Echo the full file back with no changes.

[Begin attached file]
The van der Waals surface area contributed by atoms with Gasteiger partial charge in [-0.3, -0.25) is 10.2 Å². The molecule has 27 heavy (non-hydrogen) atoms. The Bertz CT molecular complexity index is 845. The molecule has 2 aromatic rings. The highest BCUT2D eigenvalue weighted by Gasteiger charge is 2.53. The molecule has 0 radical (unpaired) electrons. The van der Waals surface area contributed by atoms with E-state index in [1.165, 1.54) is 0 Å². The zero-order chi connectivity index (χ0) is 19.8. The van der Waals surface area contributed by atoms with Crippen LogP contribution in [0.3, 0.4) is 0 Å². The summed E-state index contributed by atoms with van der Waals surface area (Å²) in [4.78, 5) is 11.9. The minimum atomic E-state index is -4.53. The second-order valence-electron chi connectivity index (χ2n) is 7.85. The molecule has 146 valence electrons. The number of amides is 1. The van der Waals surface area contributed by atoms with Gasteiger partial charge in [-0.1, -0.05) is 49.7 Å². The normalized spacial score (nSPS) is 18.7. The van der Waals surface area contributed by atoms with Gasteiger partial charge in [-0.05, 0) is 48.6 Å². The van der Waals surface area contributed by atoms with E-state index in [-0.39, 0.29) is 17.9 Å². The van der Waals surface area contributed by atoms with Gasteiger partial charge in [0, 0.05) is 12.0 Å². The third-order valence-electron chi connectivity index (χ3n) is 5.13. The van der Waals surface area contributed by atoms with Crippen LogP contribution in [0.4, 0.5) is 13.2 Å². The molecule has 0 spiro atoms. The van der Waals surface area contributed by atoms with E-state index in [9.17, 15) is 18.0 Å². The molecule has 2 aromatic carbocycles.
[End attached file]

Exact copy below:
The van der Waals surface area contributed by atoms with Gasteiger partial charge in [-0.3, -0.25) is 10.2 Å². The molecule has 27 heavy (non-hydrogen) atoms. The Bertz CT molecular complexity index is 845. The molecule has 2 aromatic rings. The highest BCUT2D eigenvalue weighted by Gasteiger charge is 2.53. The molecule has 0 radical (unpaired) electrons. The van der Waals surface area contributed by atoms with E-state index in [1.165, 1.54) is 0 Å². The zero-order chi connectivity index (χ0) is 19.8. The van der Waals surface area contributed by atoms with Crippen LogP contribution in [0.3, 0.4) is 0 Å². The summed E-state index contributed by atoms with van der Waals surface area (Å²) in [4.78, 5) is 11.9. The minimum atomic E-state index is -4.53. The second-order valence-electron chi connectivity index (χ2n) is 7.85. The molecule has 146 valence electrons. The number of amides is 1. The van der Waals surface area contributed by atoms with Gasteiger partial charge in [-0.1, -0.05) is 49.7 Å². The normalized spacial score (nSPS) is 18.7. The van der Waals surface area contributed by atoms with Gasteiger partial charge in [-0.05, 0) is 48.6 Å². The van der Waals surface area contributed by atoms with E-state index in [-0.39, 0.29) is 17.9 Å². The van der Waals surface area contributed by atoms with Gasteiger partial charge in [0, 0.05) is 12.0 Å². The third-order valence-electron chi connectivity index (χ3n) is 5.13. The van der Waals surface area contributed by atoms with Crippen LogP contribution in [0.4, 0.5) is 13.2 Å². The molecule has 0 spiro atoms. The van der Waals surface area contributed by atoms with E-state index in [9.17, 15) is 18.0 Å². The molecule has 2 aromatic carbocycles.